Young Thug and Gunna arrested – police target hip hop artists yet again

The YSL label mates have been listed in a 56-count indictment involving 28 YSL members.

The New York Times reported earlier this week that Young Thug, born Jefferey Lamar Williams, is being held at Fulton County Jail. He was taken into custody after the home he was at was raided. The Atlanta born artist has been charged with conspiracy to violate the Racketeer Influenced and Corrupt Organizations Act (RICO) and participation in criminal street gang activity, according to jail records. Gunna, real name Sergio Giavanni Kitchens, longtime collaborator and friend of Thug, has reportedly been charged with one count of conspiring to violate RICO.

Young Thug’s lawyer, claimed that his client is innocent. “Mr Williams has committed no violation of law, whatsoever,” Steel said. “We will fight this case ethically, legally and zealously. Mr Williams will be cleared.” There has been no date for release as of yet.

Thug has been accused of renting a car that was used in the murder of Donovan Thomas, aged 26, in 2016. According to WSBTV, prosecutors are claiming that two individuals, Chris Eppinger and Antonio Sumlin, asked Thug for permission to make an alleged second attempt on YFN Lucci’s life. Lucci was allegedly stabbed while at Fulton County Jail in February. This isn’t the first time RICO charges have been threatening hip hop artists. Back in 2020 buzzing fellow Atlanta artist Hoodrich Pablo Juan was indicted on RICO charges himself. Currently, he’s still in jail awaiting trial. In Dec 2014, rapper Bobby Shmurda and 13 GS9 members were arrested and charged with conspiracy to violate the RICO Act. Shmurda wasn’t released until 2021.

There has been heavy debate on whether Gunna’s involvement in the ongoing case is warranted as Michael Seiden of WSBTV reports “SERGIO “Gunna” Kitchens, associate of YSL, accused of appearing in a video released on social media titled “Fox 5,” wearing a “YSL” pendant and a “Slatt” pendant, with lyrics stating “We got ten-hundred round choppers.”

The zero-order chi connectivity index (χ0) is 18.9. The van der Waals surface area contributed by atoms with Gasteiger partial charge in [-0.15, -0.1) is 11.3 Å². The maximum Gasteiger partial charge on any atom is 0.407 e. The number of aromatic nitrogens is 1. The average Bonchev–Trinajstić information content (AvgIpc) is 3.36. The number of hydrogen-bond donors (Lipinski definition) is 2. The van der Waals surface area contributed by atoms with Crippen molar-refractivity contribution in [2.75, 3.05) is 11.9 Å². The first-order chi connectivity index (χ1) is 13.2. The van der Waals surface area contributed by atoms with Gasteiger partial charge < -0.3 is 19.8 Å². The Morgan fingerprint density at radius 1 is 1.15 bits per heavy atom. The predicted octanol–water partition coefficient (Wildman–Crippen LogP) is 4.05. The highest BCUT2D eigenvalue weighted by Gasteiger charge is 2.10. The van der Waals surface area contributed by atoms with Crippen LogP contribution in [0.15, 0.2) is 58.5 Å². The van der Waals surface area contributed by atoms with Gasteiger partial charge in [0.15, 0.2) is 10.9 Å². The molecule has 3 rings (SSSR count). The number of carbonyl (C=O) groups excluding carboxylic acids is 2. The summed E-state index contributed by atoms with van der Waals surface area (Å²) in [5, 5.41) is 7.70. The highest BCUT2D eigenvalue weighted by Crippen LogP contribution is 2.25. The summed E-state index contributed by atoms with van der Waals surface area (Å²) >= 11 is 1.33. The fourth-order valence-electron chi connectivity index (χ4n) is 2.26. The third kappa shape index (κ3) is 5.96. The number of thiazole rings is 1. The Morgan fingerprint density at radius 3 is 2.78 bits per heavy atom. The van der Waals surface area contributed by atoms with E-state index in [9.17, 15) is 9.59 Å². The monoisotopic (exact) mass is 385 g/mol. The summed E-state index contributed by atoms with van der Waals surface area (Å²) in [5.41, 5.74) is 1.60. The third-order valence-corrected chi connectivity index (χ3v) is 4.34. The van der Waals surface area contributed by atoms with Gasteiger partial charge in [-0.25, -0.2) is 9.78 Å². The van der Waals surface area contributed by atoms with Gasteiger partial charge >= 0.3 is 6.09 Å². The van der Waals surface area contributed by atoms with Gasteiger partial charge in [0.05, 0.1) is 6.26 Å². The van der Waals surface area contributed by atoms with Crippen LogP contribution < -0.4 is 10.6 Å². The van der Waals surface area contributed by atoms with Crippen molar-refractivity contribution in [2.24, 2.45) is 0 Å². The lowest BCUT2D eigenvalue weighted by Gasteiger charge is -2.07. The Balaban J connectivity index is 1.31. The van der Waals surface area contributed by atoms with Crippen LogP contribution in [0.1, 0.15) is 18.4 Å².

The topic of police treatment towards hip hop has always been heavily contested. Recently, Jay Z, Kelly Rowland and Killer Mike are backing a bid to ban rap lyrics as evidence in criminal trials. The “Rap Music on Trial” legislation, officially called Senate Bill S7527, would protect artists and content creators “from having their lyrics wielded against them by prosecutors.” Of course, lyrics can never be taken as fact, they are purely artistic expressions which can sometimes be true. Gunna’s indictment, partly based on lyrics which many artists have said over the years, is what makes this arrest so contentious. One twitter user, upset about the treatment rappers face stated “sadly, rap lyrics have been used in courts for years. ACLU determined rap lyrics were accepted as evidence nearly 80% of the time in the cases they analysed. Artistic expression IS protected under the First Amendment. Did Johnny Cash get arrested for Folsom Prison Blues?”

Nipsey Hussle was a target of endless police investigation before his tragic murder. According to The Guardian, Hussle was the focus of an LAPD program called Operation Laser (Los Angeles Strategic Extraction and Restoration), which attempted to use predictive policing technology to identify “chronic offenders” and specific locations linked to gangs and gun violence. Michael Safi reporting for The Guardian spoke with Hussle’s brother Blacc Sam who said “We were selling shirts, socks, clothing, and shoes across the street from the Louisiana Fried Chicken. They would come and arrest us, cuff us, and take all of our stuff. We would be looking up as all of that happened like ‘Damn, we just lost thousands of dollars of merchandise. Y’all not doing this to nobody else. We trying to be legit.” 

In the UK, one of music’s biggest stars Digga D, must notify the police within 24 hours of releasing new music and provide them with the lyrics. If a court finds that his words incite violence, he can be sent back to prison; parole conditions also limit what he can say publicly about his past. It seems this sort of treatment is reserved for hip hop artists alone and it’s not just a minor national issue, it’s global and doesn’t seem like it will end anytime soon.

  • Writer Chris Saunders
  • Banner Image Credit Instagram / Gunna

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